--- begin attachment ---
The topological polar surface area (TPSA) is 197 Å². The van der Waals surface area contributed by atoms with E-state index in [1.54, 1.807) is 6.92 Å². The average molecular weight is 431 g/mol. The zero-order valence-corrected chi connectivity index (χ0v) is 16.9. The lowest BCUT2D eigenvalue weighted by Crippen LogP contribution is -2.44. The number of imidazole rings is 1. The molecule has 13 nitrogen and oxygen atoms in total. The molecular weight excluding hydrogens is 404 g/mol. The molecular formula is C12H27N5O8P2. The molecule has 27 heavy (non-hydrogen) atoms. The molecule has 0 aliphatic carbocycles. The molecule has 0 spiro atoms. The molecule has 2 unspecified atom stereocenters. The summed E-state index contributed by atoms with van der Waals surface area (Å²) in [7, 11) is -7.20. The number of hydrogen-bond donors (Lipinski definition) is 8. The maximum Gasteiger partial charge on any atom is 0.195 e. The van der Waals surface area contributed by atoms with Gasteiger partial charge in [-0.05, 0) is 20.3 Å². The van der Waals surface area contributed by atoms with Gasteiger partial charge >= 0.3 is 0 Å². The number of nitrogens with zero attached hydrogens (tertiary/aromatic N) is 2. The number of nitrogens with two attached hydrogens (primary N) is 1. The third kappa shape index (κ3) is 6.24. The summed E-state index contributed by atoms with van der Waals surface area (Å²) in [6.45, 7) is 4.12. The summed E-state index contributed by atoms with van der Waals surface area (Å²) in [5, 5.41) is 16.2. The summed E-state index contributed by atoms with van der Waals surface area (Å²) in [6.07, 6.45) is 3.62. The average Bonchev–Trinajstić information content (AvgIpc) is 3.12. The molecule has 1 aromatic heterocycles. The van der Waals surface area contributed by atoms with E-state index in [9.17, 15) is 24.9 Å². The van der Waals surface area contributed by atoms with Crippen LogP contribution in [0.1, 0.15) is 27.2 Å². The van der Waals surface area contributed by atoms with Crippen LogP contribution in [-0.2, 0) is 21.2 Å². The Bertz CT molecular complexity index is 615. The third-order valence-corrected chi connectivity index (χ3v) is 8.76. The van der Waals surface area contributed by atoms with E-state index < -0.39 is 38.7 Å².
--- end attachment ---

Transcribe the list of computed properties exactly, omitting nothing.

The topological polar surface area (TPSA) is 197 Å². The van der Waals surface area contributed by atoms with E-state index in [1.54, 1.807) is 6.92 Å². The average molecular weight is 431 g/mol. The zero-order valence-corrected chi connectivity index (χ0v) is 16.9. The lowest BCUT2D eigenvalue weighted by Crippen LogP contribution is -2.44. The number of imidazole rings is 1. The molecule has 13 nitrogen and oxygen atoms in total. The molecular weight excluding hydrogens is 404 g/mol. The molecular formula is C12H27N5O8P2. The molecule has 27 heavy (non-hydrogen) atoms. The molecule has 0 aliphatic carbocycles. The molecule has 0 spiro atoms. The molecule has 2 unspecified atom stereocenters. The summed E-state index contributed by atoms with van der Waals surface area (Å²) in [7, 11) is -7.20. The number of hydrogen-bond donors (Lipinski definition) is 8. The maximum Gasteiger partial charge on any atom is 0.195 e. The van der Waals surface area contributed by atoms with Gasteiger partial charge in [-0.05, 0) is 20.3 Å². The van der Waals surface area contributed by atoms with Gasteiger partial charge >= 0.3 is 0 Å². The number of nitrogens with zero attached hydrogens (tertiary/aromatic N) is 2. The number of nitrogens with two attached hydrogens (primary N) is 1. The third kappa shape index (κ3) is 6.24. The summed E-state index contributed by atoms with van der Waals surface area (Å²) in [6.45, 7) is 4.12. The summed E-state index contributed by atoms with van der Waals surface area (Å²) in [5, 5.41) is 16.2. The summed E-state index contributed by atoms with van der Waals surface area (Å²) in [6.07, 6.45) is 3.62. The average Bonchev–Trinajstić information content (AvgIpc) is 3.12. The molecule has 1 aromatic heterocycles. The van der Waals surface area contributed by atoms with E-state index in [9.17, 15) is 24.9 Å². The van der Waals surface area contributed by atoms with Crippen LogP contribution in [0.1, 0.15) is 27.2 Å². The van der Waals surface area contributed by atoms with Crippen LogP contribution in [-0.2, 0) is 21.2 Å². The Bertz CT molecular complexity index is 615. The third-order valence-corrected chi connectivity index (χ3v) is 8.76. The van der Waals surface area contributed by atoms with E-state index < -0.39 is 38.7 Å².